12. Now with this issue settled we can expect a final decision as to whether Prop 8 is constitutional or not in just a matter of days or at most weeks. That's the decision we are all really waiting for. And either way, that decision will be appealed to the U.S. Supreme Court. The whole reason behind this lawsuit was to push the case before the U.S. Supreme Court. The religious right believes if/once it goes there the far-right judges will declare same-sex marriage unconsititutional.

    Posted by: OS2Guy | Feb 2, 2012 2:35:20 PM

  13. I'm supposed to believe NOBODY can leak this video?

    Posted by: Randy | Feb 2, 2012 2:38:44 PM

  14. They use the words "foreseeable future". Does this mean that when this case is finished, they could be released? What would the harm be at that point? Their one witness has already said he is not afraid of a backlash. Ari, can you give any guidance on that?

    Posted by: Chris Gable | Feb 2, 2012 2:47:15 PM

  15. "Sanctity" *is* used in the document. See page 6, lines 1-3: "...the interest in preserving the sanctity of the judicial process is a compelling reason to override the presumption in favor of the recording’s release."

    Posted by: DSC | Feb 2, 2012 2:47:34 PM

  16. Where's WikiLeaks on this?

    I frankly can't believe Judge Ware ruled the tapes to be unsealed. That's absurd. Not only did Judge Walker promise the litigants they wouldn't be, he used that promise against the Proponents in his ruling because they did not then call those witnesses who were purportedly afraid to have the video of their testimony made public.

    In defense of AFER's legal position on this - the argument to release the tapes was not started by our side; it was only made in response to the Proponent's motion that all copies of the tapes be returned to the court. Our side had a copy and did not want to return it, so they argued for unsealing the whole thing while they were appearing anyway to oppose that motion. I'm sure they had no illusions of succeeding on that argument, but kitchen sink and all that.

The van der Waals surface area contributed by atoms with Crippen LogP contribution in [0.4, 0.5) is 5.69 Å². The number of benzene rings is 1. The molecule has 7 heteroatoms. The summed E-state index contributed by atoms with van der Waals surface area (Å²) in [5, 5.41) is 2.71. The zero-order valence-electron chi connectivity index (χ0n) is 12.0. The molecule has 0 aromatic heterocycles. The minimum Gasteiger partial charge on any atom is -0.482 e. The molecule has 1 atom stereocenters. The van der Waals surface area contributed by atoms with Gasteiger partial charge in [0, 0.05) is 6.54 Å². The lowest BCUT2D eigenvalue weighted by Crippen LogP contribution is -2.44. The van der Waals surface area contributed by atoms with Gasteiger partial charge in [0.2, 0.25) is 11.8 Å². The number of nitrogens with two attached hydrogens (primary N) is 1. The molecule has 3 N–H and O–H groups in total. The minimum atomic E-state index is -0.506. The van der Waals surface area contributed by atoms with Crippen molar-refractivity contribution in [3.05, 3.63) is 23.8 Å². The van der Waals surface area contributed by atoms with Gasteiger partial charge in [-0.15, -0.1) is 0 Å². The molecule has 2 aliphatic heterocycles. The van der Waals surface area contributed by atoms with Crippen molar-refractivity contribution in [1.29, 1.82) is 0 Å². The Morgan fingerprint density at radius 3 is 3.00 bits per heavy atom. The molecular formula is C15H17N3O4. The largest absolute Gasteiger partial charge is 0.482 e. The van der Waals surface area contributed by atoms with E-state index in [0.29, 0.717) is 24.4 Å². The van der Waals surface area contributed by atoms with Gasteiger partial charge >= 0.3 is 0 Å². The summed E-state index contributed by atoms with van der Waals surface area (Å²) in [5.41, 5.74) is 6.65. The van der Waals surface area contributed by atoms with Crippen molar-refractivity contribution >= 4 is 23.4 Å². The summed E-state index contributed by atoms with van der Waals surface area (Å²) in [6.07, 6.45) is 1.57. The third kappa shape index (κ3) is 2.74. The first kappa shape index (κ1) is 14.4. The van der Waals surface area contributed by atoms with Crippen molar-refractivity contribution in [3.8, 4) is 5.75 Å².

Still ... the tapes exist, and I have a feeling they will see the light of day someday, and hopefully before I personally see my last day.

    Posted by: Zlick | Feb 2, 2012 2:48:36 PM

  17. Will you walk into my parlour?" said the Spider to the Fly... This is too funny... the Prop8ers will be talking about how the 9th circuit was spot on with this ruling, blah, blah, blah... but when the 9th circuit upholds Judge Walker's ruling it will be "Judicial Activism"... their collective heads will whiplash between singing the praises and denouncing the activism. It will clearly illustrate in real time that the real definition of Judicial activism is when you don't agree with the ruling...

    Posted by: MikeH | Feb 2, 2012 2:56:59 PM

  18. So, the 9th circuit court *DOES* consider itself to be a religious institution.

    Definition of SANCTITY
    : holiness of life and character : godliness
    a : the quality or state of being holy or sacred

    Posted by: S.C. | Feb 2, 2012 2:57:25 PM

  19. Earn money trashing Madonna this weekend


    Posted by: Terry M | Feb 2, 2012 3:49:37 PM

  20. I'm not impressed. Given that the only reason the trial was not broadcast was that it just barely missed the requirements of the exploratory program that will eventually lead to the recording and public availability of ALL court proceedings in the 9th Circuit, the hand-wringing about what witnesses feel seems quite manufactured.

    As to Walker's "promise" not to broadcast the video, yes, one might assume those who heard those words took it to mean that he wouldn't... for some period of time. Certainly not FOREVER. Will we be, yet again, subject to the gay exception? Will another case about us yield another precedent that only applies to us? Will the Prop 8 video never, ever see the light of day? Absurd.

    Posted by: BobN | Feb 2, 2012 4:06:11 PM

  21. Walker was full of himself and needed to be smacked down. Better on this then on the real issue.

    Posted by: Bingo | Feb 2, 2012 4:06:25 PM

  22. They can leak Pentagon emails, but these video tapes are "sealed?" - LMFAO. I bet we see the tapes before the end of the year... start the CLOCK.

    Posted by: Hollywood, CA | Feb 2, 2012 7:16:08 PM

  23. Not sure why all the drama over the use of the word sanctity. Also defined as -
    3. the condition of being inviolable;
    And sacred is also defined as -
    4. reverently dedicated to some person, purpose, or object:
    In fact, I hold many things sacred and I haven't practiced a religion in more than 20 years. I am as agnostic as you can possibly get without being full on atheist, but I just don't see the problem with the word in the context of this decision. Me thinks we are becoming a bit thin skinned these days.

    Posted by: Kenneth | Feb 2, 2012 9:42:30 PM